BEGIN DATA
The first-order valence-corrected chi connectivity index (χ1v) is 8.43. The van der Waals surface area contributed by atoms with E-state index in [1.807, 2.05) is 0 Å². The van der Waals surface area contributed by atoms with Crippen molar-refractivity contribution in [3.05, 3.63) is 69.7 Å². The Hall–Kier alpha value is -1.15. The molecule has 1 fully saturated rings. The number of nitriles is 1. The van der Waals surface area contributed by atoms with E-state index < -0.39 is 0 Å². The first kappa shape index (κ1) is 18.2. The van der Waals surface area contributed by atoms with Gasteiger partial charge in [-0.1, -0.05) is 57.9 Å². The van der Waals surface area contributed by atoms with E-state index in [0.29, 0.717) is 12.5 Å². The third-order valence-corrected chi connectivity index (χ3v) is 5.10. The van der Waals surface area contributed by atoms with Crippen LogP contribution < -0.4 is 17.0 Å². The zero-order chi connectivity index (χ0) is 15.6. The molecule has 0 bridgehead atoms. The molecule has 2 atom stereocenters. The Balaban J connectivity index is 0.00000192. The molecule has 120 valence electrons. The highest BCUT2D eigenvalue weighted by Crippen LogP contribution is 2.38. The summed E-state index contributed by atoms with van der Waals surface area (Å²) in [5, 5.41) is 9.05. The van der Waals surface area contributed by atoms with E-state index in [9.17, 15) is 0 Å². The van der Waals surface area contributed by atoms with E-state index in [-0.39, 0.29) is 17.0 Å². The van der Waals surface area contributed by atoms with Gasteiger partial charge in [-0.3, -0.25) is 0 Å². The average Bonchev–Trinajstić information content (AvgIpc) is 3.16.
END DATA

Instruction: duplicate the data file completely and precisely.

The first-order valence-corrected chi connectivity index (χ1v) is 8.43. The van der Waals surface area contributed by atoms with E-state index in [1.807, 2.05) is 0 Å². The van der Waals surface area contributed by atoms with Crippen molar-refractivity contribution in [3.05, 3.63) is 69.7 Å². The Hall–Kier alpha value is -1.15. The molecule has 1 fully saturated rings. The number of nitriles is 1. The van der Waals surface area contributed by atoms with E-state index < -0.39 is 0 Å². The first kappa shape index (κ1) is 18.2. The van der Waals surface area contributed by atoms with Gasteiger partial charge in [-0.1, -0.05) is 57.9 Å². The van der Waals surface area contributed by atoms with E-state index in [0.29, 0.717) is 12.5 Å². The third-order valence-corrected chi connectivity index (χ3v) is 5.10. The van der Waals surface area contributed by atoms with Crippen LogP contribution < -0.4 is 17.0 Å². The zero-order chi connectivity index (χ0) is 15.6. The molecule has 0 bridgehead atoms. The molecule has 2 atom stereocenters. The Balaban J connectivity index is 0.00000192. The molecule has 120 valence electrons. The highest BCUT2D eigenvalue weighted by Crippen LogP contribution is 2.38. The summed E-state index contributed by atoms with van der Waals surface area (Å²) in [5, 5.41) is 9.05. The van der Waals surface area contributed by atoms with E-state index in [9.17, 15) is 0 Å². The van der Waals surface area contributed by atoms with E-state index in [-0.39, 0.29) is 17.0 Å². The van der Waals surface area contributed by atoms with Gasteiger partial charge in [-0.3, -0.25) is 0 Å². The average Bonchev–Trinajstić information content (AvgIpc) is 3.16.